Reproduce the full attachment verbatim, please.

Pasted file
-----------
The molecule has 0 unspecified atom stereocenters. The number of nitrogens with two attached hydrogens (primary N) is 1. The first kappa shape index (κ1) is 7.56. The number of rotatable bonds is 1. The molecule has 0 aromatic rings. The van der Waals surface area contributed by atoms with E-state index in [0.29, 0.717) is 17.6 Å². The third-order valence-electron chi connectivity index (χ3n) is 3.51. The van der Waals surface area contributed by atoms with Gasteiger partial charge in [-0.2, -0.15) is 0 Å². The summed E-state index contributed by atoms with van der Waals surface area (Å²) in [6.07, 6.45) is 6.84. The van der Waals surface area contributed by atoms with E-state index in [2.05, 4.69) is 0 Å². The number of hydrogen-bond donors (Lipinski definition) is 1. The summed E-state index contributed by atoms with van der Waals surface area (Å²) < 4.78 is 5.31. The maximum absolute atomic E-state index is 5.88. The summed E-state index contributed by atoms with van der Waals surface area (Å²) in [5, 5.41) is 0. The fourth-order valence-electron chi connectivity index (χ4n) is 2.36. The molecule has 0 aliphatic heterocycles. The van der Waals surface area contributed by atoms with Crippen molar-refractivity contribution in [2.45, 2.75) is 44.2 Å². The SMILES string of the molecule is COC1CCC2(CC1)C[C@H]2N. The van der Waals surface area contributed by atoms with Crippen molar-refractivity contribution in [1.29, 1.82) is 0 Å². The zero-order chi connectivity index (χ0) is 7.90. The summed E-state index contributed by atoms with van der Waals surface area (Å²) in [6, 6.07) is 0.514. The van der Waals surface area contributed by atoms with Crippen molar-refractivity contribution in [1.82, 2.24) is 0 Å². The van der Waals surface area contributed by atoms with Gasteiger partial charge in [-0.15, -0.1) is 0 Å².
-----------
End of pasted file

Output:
The molecule has 0 unspecified atom stereocenters. The number of nitrogens with two attached hydrogens (primary N) is 1. The first kappa shape index (κ1) is 7.56. The number of rotatable bonds is 1. The molecule has 0 aromatic rings. The van der Waals surface area contributed by atoms with E-state index in [0.29, 0.717) is 17.6 Å². The third-order valence-electron chi connectivity index (χ3n) is 3.51. The van der Waals surface area contributed by atoms with Gasteiger partial charge in [-0.2, -0.15) is 0 Å². The summed E-state index contributed by atoms with van der Waals surface area (Å²) in [6.07, 6.45) is 6.84. The van der Waals surface area contributed by atoms with E-state index in [2.05, 4.69) is 0 Å². The number of hydrogen-bond donors (Lipinski definition) is 1. The summed E-state index contributed by atoms with van der Waals surface area (Å²) < 4.78 is 5.31. The maximum absolute atomic E-state index is 5.88. The summed E-state index contributed by atoms with van der Waals surface area (Å²) in [5, 5.41) is 0. The fourth-order valence-electron chi connectivity index (χ4n) is 2.36. The molecule has 0 aliphatic heterocycles. The van der Waals surface area contributed by atoms with Crippen molar-refractivity contribution in [2.45, 2.75) is 44.2 Å². The SMILES string of the molecule is COC1CCC2(CC1)C[C@H]2N. The van der Waals surface area contributed by atoms with Crippen molar-refractivity contribution in [1.29, 1.82) is 0 Å². The zero-order chi connectivity index (χ0) is 7.90. The summed E-state index contributed by atoms with van der Waals surface area (Å²) in [6, 6.07) is 0.514. The van der Waals surface area contributed by atoms with Crippen molar-refractivity contribution in [1.82, 2.24) is 0 Å². The van der Waals surface area contributed by atoms with Gasteiger partial charge in [-0.15, -0.1) is 0 Å².